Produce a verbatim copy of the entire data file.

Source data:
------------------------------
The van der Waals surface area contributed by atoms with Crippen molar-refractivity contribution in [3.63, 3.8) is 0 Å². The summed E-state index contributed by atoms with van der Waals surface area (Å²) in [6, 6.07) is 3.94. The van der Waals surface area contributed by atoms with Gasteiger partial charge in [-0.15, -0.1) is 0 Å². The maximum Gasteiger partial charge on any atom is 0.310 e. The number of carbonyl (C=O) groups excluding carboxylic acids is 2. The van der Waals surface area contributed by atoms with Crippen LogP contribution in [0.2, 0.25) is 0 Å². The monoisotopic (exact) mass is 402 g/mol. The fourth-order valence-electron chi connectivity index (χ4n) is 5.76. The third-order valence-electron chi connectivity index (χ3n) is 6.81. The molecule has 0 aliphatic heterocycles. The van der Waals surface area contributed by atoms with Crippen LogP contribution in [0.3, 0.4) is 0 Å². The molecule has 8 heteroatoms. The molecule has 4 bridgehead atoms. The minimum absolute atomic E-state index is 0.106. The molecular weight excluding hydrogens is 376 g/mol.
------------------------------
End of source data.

The van der Waals surface area contributed by atoms with Crippen molar-refractivity contribution in [3.63, 3.8) is 0 Å². The summed E-state index contributed by atoms with van der Waals surface area (Å²) in [6, 6.07) is 3.94. The van der Waals surface area contributed by atoms with Gasteiger partial charge in [-0.15, -0.1) is 0 Å². The maximum Gasteiger partial charge on any atom is 0.310 e. The number of carbonyl (C=O) groups excluding carboxylic acids is 2. The van der Waals surface area contributed by atoms with Crippen LogP contribution in [0.2, 0.25) is 0 Å². The monoisotopic (exact) mass is 402 g/mol. The fourth-order valence-electron chi connectivity index (χ4n) is 5.76. The third-order valence-electron chi connectivity index (χ3n) is 6.81. The molecule has 0 aliphatic heterocycles. The van der Waals surface area contributed by atoms with Crippen LogP contribution in [0.3, 0.4) is 0 Å². The molecule has 8 heteroatoms. The molecule has 4 bridgehead atoms. The minimum absolute atomic E-state index is 0.106. The molecular weight excluding hydrogens is 376 g/mol.